Automation or automatic control, is the use of various control systems for operating equipment such as machinery, processes in factories, boilers and heat treating ovens, switching on telephone networks, steering and stabilization of ships, aircraft and other applications with minimal or reduced human intervention. Some processes have been completely automated.
Automation is the key to producing products consistently, precise, and efficiently.
Back in the 18th century somebody had a thought that people shouldn’t have to work so hard to get a task completed; from there on people have been creating ways to make processes run with less effort and more efficient. In 1745, Edmund Lee patented the automatic fan-tail windmill which turned its self into proper direction of the wind, this eliminating a great effort that would be required by man to turn the “post-mill” into the wind.
In the 20th century, 1905- A glass bottle blowing machine that was automatically successful could produce over 17,000 bottlers in 24 hours period; this took the cost of one bottle from $1.80 down to 12 cents. Production ways were starting to change.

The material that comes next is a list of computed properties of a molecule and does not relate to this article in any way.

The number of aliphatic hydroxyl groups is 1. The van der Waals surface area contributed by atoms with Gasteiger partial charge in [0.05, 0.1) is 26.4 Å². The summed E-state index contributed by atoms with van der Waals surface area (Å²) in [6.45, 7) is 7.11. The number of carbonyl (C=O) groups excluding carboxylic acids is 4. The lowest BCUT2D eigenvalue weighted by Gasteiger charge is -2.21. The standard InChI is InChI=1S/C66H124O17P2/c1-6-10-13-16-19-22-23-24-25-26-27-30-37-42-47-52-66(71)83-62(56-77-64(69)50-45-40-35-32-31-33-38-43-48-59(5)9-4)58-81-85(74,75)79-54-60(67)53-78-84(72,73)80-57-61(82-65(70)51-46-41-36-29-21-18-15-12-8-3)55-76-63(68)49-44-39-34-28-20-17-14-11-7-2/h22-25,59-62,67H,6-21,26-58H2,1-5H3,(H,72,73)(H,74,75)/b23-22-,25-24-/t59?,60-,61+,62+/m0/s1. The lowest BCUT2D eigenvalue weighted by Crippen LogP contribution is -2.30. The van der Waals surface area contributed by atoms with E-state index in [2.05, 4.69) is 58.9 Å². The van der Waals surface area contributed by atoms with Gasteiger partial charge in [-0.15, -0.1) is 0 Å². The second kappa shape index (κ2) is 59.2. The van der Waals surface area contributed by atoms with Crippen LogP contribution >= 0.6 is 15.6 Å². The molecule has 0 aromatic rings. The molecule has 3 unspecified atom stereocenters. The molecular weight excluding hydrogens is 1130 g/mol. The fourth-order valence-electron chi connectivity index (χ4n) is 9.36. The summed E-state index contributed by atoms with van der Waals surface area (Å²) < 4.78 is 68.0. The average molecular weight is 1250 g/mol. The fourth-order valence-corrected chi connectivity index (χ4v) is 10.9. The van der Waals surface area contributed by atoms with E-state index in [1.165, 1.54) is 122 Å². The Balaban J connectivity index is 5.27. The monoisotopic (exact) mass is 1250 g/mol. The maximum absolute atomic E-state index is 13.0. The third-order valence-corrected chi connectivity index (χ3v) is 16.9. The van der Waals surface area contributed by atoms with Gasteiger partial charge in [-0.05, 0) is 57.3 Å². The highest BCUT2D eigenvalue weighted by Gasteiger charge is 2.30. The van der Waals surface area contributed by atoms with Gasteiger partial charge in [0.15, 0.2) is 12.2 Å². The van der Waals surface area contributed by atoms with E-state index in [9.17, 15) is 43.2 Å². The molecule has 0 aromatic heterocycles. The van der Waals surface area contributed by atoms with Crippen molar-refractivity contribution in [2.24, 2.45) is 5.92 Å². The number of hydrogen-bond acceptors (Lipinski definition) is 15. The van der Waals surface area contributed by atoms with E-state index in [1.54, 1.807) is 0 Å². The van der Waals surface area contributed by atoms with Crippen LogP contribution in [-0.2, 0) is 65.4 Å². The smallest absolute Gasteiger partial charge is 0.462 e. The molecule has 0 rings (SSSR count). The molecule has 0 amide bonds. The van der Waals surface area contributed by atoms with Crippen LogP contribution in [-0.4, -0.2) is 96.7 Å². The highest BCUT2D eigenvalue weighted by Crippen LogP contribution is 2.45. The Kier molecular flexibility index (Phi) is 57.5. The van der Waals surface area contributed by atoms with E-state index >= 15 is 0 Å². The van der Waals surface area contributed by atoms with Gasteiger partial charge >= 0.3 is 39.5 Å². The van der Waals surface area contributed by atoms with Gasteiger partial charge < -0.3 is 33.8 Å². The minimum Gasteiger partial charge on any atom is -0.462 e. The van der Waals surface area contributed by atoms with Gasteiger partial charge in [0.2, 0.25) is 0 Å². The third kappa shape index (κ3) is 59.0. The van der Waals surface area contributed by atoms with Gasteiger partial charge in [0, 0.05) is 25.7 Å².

Fast-forward: The idea of “lights-out” manufacturing is now being aimed at by high volume manufacturers. Lights-out manufacturing is the idea of having a fully running production line where not one physical human is needed in the faculty to run the any type of machine, and you could have a working factory with the light off. A fully automated line of industrial robots would ideally take care of everything. Today a human would still need to be able to control these robots by programs through their phones or computers.
Here at SWI our products help with continuous control of a system. As stated above, “automation is the use of various control systems for operating equipment....” When a SWI level sensor is placed into an application it provides that system with the input to open a valve or a tank if full. It can send an automatic message to the next in line that this process is getting low on liquid, it’s time to fill up again and then automatically stop when full.
Right now manufacturers are always looking for ways to become lean and clean, less waste (time and materials), less physical demand of the worker, and more products at a higher quality and constant pace. Automation in manufacturing is helping companies meet their goals and please the customer with an on-time, quality product.
Nicole Rutigliano, SWI Product Design Engineer